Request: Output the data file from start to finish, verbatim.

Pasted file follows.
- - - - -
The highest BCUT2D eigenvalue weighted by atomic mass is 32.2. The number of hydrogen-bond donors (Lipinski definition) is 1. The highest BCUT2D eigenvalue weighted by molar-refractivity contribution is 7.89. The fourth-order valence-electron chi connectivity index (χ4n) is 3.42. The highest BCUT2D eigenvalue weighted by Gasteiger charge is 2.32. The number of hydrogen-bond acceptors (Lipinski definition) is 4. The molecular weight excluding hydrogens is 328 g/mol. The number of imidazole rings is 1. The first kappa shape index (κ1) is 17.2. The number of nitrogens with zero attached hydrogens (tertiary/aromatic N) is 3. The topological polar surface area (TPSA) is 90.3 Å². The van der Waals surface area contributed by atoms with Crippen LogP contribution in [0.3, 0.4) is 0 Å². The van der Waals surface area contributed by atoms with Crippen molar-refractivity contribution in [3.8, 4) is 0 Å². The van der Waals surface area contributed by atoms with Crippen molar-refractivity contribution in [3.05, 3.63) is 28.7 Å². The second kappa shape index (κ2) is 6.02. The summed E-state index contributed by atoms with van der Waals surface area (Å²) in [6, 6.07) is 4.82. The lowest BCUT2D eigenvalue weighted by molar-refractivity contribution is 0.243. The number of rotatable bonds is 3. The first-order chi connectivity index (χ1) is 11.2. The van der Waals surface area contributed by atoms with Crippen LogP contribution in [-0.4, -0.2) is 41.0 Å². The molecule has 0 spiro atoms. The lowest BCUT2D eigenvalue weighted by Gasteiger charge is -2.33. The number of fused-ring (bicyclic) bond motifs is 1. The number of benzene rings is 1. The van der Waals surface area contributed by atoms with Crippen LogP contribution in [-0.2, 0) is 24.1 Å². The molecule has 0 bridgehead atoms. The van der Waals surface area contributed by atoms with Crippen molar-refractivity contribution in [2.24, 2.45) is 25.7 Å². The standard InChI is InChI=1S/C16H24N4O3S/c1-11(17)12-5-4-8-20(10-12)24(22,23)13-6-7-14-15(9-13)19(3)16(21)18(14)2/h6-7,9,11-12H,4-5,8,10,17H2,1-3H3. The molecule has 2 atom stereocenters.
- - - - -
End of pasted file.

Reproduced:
The highest BCUT2D eigenvalue weighted by atomic mass is 32.2. The number of hydrogen-bond donors (Lipinski definition) is 1. The highest BCUT2D eigenvalue weighted by molar-refractivity contribution is 7.89. The fourth-order valence-electron chi connectivity index (χ4n) is 3.42. The highest BCUT2D eigenvalue weighted by Gasteiger charge is 2.32. The number of hydrogen-bond acceptors (Lipinski definition) is 4. The molecular weight excluding hydrogens is 328 g/mol. The number of imidazole rings is 1. The first kappa shape index (κ1) is 17.2. The number of nitrogens with zero attached hydrogens (tertiary/aromatic N) is 3. The topological polar surface area (TPSA) is 90.3 Å². The van der Waals surface area contributed by atoms with Crippen LogP contribution in [0.3, 0.4) is 0 Å². The van der Waals surface area contributed by atoms with Crippen molar-refractivity contribution in [3.8, 4) is 0 Å². The van der Waals surface area contributed by atoms with Crippen molar-refractivity contribution in [3.05, 3.63) is 28.7 Å². The second kappa shape index (κ2) is 6.02. The summed E-state index contributed by atoms with van der Waals surface area (Å²) in [6, 6.07) is 4.82. The lowest BCUT2D eigenvalue weighted by molar-refractivity contribution is 0.243. The number of rotatable bonds is 3. The first-order chi connectivity index (χ1) is 11.2. The van der Waals surface area contributed by atoms with Crippen LogP contribution in [-0.4, -0.2) is 41.0 Å². The molecule has 0 spiro atoms. The lowest BCUT2D eigenvalue weighted by Gasteiger charge is -2.33. The number of fused-ring (bicyclic) bond motifs is 1. The number of benzene rings is 1. The van der Waals surface area contributed by atoms with Crippen LogP contribution in [-0.2, 0) is 24.1 Å². The molecule has 0 bridgehead atoms. The van der Waals surface area contributed by atoms with Crippen molar-refractivity contribution in [2.24, 2.45) is 25.7 Å². The standard InChI is InChI=1S/C16H24N4O3S/c1-11(17)12-5-4-8-20(10-12)24(22,23)13-6-7-14-15(9-13)19(3)16(21)18(14)2/h6-7,9,11-12H,4-5,8,10,17H2,1-3H3. The molecule has 2 atom stereocenters.